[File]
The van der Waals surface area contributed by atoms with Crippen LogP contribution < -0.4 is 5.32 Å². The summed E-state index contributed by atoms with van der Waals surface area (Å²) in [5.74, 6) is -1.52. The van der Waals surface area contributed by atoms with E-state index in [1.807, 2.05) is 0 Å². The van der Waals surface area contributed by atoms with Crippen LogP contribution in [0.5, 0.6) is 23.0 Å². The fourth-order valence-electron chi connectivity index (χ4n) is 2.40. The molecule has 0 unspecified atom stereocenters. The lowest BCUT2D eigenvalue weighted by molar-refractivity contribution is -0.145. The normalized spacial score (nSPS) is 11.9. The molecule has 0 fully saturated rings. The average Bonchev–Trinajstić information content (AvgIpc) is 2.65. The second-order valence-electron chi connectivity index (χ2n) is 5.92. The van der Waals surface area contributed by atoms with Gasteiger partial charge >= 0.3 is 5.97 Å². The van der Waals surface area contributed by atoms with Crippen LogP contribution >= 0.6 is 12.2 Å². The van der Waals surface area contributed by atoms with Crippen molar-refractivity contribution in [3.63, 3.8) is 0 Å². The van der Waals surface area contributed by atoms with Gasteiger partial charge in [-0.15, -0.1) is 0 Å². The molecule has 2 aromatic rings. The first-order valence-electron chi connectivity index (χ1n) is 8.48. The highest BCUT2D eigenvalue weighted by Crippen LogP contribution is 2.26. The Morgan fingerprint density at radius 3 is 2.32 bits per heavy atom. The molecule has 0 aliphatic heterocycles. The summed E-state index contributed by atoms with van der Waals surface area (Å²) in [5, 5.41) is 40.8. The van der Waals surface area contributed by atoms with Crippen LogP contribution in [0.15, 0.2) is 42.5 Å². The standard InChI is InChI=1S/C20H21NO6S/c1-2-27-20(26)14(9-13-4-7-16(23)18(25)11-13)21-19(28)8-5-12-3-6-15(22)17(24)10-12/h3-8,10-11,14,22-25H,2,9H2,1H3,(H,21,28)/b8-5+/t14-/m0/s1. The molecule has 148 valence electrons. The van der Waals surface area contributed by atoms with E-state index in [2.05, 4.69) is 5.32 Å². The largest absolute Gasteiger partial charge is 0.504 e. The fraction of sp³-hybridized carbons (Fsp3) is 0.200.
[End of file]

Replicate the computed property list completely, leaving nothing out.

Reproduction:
The van der Waals surface area contributed by atoms with Crippen LogP contribution < -0.4 is 5.32 Å². The summed E-state index contributed by atoms with van der Waals surface area (Å²) in [5.74, 6) is -1.52. The van der Waals surface area contributed by atoms with E-state index in [1.807, 2.05) is 0 Å². The van der Waals surface area contributed by atoms with Crippen LogP contribution in [0.5, 0.6) is 23.0 Å². The fourth-order valence-electron chi connectivity index (χ4n) is 2.40. The molecule has 0 unspecified atom stereocenters. The lowest BCUT2D eigenvalue weighted by molar-refractivity contribution is -0.145. The normalized spacial score (nSPS) is 11.9. The molecule has 0 fully saturated rings. The average Bonchev–Trinajstić information content (AvgIpc) is 2.65. The second-order valence-electron chi connectivity index (χ2n) is 5.92. The van der Waals surface area contributed by atoms with Gasteiger partial charge >= 0.3 is 5.97 Å². The van der Waals surface area contributed by atoms with Crippen LogP contribution >= 0.6 is 12.2 Å². The van der Waals surface area contributed by atoms with Crippen molar-refractivity contribution in [3.63, 3.8) is 0 Å². The van der Waals surface area contributed by atoms with Gasteiger partial charge in [-0.15, -0.1) is 0 Å². The molecule has 2 aromatic rings. The first-order valence-electron chi connectivity index (χ1n) is 8.48. The highest BCUT2D eigenvalue weighted by Crippen LogP contribution is 2.26. The Morgan fingerprint density at radius 3 is 2.32 bits per heavy atom. The molecule has 0 aliphatic heterocycles. The summed E-state index contributed by atoms with van der Waals surface area (Å²) in [5, 5.41) is 40.8. The van der Waals surface area contributed by atoms with Crippen LogP contribution in [0.15, 0.2) is 42.5 Å². The standard InChI is InChI=1S/C20H21NO6S/c1-2-27-20(26)14(9-13-4-7-16(23)18(25)11-13)21-19(28)8-5-12-3-6-15(22)17(24)10-12/h3-8,10-11,14,22-25H,2,9H2,1H3,(H,21,28)/b8-5+/t14-/m0/s1. The molecule has 148 valence electrons. The van der Waals surface area contributed by atoms with E-state index in [2.05, 4.69) is 5.32 Å². The largest absolute Gasteiger partial charge is 0.504 e. The fraction of sp³-hybridized carbons (Fsp3) is 0.200.